Efficiency and patient satisfaction with nutrition assistants for a cancer clinic

Ms Lauren Atkins1, Dr Nicole Kiss1,2, Ms Sarah Gilliland1, Ms Jacq Black1, Ms Lauren Muir1

1Peter MacCallum Cancer Centre, Melbourne, Australia, 2University of Mebourne, Melbourne, Australia

Aim: At Peter MacCallum Cancer Centre, patients with head and neck (H&N) cancer receiving curative intent (chemo)radiation are managed in a twice-weekly multidisciplinary clinic. Patients are seen by a dietitian weekly during treatment and fortnightly up to six weeks post-treatment. However, dietitians have limited time to manage complex H&N patients. Nutrition assistants (NA) work in the inpatient and ambulatory settings, performing malnutrition screening and basic nutrition intervention for low risk patients. This study evaluated the effectiveness of implementing the NA role for screening and intervention of lower risk patients in the multidisciplinary head and neck clinic.

Methods: A training module and model of care were established to upskill the NA and guide the screening and interventions to be undertaken. Outcomes pre- and post-implementation of the NA role were compared including proportion of dietitian time spent with high risk patients, weight change during and post-radiotherapy and patient satisfaction assessed at 6-weeks post-treatment using a valid satisfaction questionnaire.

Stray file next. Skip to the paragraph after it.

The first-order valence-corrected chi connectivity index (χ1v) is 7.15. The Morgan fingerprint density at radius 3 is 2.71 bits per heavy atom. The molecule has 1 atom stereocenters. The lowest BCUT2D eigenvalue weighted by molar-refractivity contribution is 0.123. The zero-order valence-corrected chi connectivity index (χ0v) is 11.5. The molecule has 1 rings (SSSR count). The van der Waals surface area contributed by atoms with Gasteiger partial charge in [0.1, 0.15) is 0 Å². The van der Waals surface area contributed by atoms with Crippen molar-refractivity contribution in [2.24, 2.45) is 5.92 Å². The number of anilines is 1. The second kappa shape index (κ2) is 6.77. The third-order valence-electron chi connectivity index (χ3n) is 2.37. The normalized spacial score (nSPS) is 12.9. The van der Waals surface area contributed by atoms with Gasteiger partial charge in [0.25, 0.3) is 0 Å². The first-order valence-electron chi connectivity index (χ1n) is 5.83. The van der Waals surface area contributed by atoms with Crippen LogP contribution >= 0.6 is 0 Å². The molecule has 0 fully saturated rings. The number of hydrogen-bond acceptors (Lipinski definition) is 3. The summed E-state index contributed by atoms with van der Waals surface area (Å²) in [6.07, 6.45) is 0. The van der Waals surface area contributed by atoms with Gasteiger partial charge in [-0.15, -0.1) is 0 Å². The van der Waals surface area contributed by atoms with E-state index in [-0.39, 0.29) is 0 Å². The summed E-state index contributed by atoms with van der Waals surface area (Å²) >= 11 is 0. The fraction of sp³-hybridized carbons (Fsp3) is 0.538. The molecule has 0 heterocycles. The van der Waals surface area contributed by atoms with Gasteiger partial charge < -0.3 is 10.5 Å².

Results: Forty-three patients were included pre-implementation and 48 patients post-implementation with 21 (44%) of patients identified for NA screening/ intervention. Proportion of dietitian time spent with high risk patients improved post-implementation (84% vs. 62%). Mean weight change was similar between the groups during radiotherapy (-5.6% vs. -4.7%, p=0.3) and up to 4 weeks post-radiotherapy (-6.6% vs. -6.49%, p=0.9). Significant improvement in overall patient satisfaction (4.0 + 1.1 vs 4.6 + 0.61, p=.03), patient perceived benefit (3.8 + 0.69 vs 4.4 + 0.62, p<.01) and dietitian interpersonal skills (3.91 + 1.1 vs 4.6 + 0.55, p=.02) were observed post-implementation.

Significance of the findings to allied health: Nutrition assistants are an effective workforce to manage low risk patients in a multidisciplinary H&N treatment clinic demonstrating maintenance of clinical outcomes, improved efficiency and increased patient satisfaction.